December 31, 2013

Holiday Wrap Up

watching deer at Garden of the Gods

I had last week off from work and so Ruby and I got to spend nine days together.  We settled into an easy routine, and she was usually ready for bed before me! I love those times on the sofa when she is all warm and soft and squishy, making little squeaks and grunts if she has to move.  Our time included a bit of everything: relaxing at home, traveling to friends and family, and having company. 

Monday I was up early to pack up the car with presents and prepare for a long day with many stops.  Ruby wore her ThunderShirt (appropriately festive green!) in the car and did not bark at anything, even people walking dogs! I'm not ready to deem it a miracle yet, as she was also car-sick, poor girl, but every little bit helps.  Ruby went in to the feed store with me to pick up some senior feed for my horses and some Whimzees crocodile chews, and greeted some other patrons.  We stopped at my best friend's house to exchange gifts, where Ruby and my friend's one-year-old son were very interested in one another, but since Ruby can be mouthy we didn't let them together.   Next I visited my dressage-trainer-turned-friend, who has a whole house and barn full of animals.  Ruby gets along splendidly with her black labradoodle, (the second in her life!) and seems to think they are giant living chew toys. The humans discussed dogs and writing while the dogs capered through the house.  It was a really lovely visit.  I delivered treats to the horses' caretakers and spent just a few minutes with them as it was already getting dark.  My ultimate destination was my aunt and grandmother's home in Old Colorado City - my cousin had arrived at my aunt's house and we went out for Mexican food that night, then stayed up quite late talking with 'The Lone Ranger' in the background while Ruby wore out her second labradoodle of the day. 

On Christmas Eve, after donning our matching shirts and hats and having a little photo shoot (which yielded my last post's pictures), we took the dogs to Garden of the Gods for a hike.  I was quite worried it would be crowded and too much for Ruby, but she did so well! I was really proud of her.  She didn't bark at any people - I think she feels safer with a group of dogs and people that she knows.  Luckily we only encountered one husky on the main part of the trail, and I just picked her up.  She screeched and whined but it was manageable.  On the way back to the parking lot we were basically just in a big crowd of people, strollers and dogs.  I continued to pick her up and tried to turn her or cover her eyes as we passed dogs and that was fairly effective.  Not the most "correct" solution I know, but I was really just trying to avoid any major meltdowns.  It was a gorgeous day and wonderful to be outdoors. Ruby happily wore her Santa suit on our outing and around the house, delighting my grandmother.  The rest of the day was spent eating, visiting, watching the dogs play together and opening presents.  Ruby received the driving/car version of Through A Dog's Ear, and we gave it a try on the way home.  She passed out immediately, but I think that may have had more to do with non-stop-wrestling.  She also got a new ball from my best friend - purple, spiky, and seemingly quite durable! It's become her new favorite.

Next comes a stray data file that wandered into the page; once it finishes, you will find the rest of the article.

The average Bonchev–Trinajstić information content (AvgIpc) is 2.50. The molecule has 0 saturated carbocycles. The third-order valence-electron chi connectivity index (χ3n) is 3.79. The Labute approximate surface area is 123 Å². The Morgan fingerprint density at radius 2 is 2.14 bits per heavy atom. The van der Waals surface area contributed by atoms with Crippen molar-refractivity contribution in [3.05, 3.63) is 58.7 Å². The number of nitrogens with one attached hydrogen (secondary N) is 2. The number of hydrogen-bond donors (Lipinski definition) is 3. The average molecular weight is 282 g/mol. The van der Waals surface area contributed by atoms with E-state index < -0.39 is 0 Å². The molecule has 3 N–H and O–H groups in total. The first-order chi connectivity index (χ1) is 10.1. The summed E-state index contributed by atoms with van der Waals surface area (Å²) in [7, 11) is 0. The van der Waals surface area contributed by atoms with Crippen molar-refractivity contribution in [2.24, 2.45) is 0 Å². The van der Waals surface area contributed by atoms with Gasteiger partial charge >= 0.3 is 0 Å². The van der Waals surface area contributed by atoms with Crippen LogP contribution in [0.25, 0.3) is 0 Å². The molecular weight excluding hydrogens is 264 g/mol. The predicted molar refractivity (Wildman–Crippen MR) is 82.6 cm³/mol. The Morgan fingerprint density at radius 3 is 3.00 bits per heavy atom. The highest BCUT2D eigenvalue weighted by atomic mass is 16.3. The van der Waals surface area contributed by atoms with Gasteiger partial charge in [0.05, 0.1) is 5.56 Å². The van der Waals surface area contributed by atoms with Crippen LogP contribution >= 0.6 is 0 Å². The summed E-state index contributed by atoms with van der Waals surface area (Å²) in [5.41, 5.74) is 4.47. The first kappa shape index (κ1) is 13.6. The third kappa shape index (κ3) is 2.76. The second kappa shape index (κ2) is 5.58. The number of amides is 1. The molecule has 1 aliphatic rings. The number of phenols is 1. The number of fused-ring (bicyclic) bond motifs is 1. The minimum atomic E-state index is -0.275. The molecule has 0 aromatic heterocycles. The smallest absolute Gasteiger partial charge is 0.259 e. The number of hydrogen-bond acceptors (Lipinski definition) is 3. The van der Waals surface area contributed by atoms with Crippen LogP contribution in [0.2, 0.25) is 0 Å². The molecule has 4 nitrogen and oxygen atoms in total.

My dad visited for a few days and Ruby impressed him with her latest tricks ("spin" and "gimme ten").  We've had some incredible family dogs over the years and he thinks she is the smartest he's ever met.  She really seems to like having company - more people to throw the ball!  We had some riotous games of tug and went on quite a few walks, although I was sorry to see that her increased confidence around approaching people did not carry over from our hike.  Perhaps I'll have to get another dog? I'm mostly kidding, although I do stalk Petfinder regularly...

As the year winds down I reflect on its lessons, losses and gains.  My little red-and-white honey has certainly been one of its highlights.  She makes me smile and laugh and play daily and astounds me with her intelligence. I am so glad I picked her picture from the many, that I couldn't stop thinking of those giant ears and inquisitive eyes. I miss my two girls that I said goodbye to this year.  I miss Lasya's calm constancy and Freya's exuberant affection. I look at the spots in my house where they took their last breaths, and try to get it right with Ruby in their honor.

I hope you all enjoyed some extra time with your loved ones - canine and otherwise - this season, and Ruby and I will see you in 2014!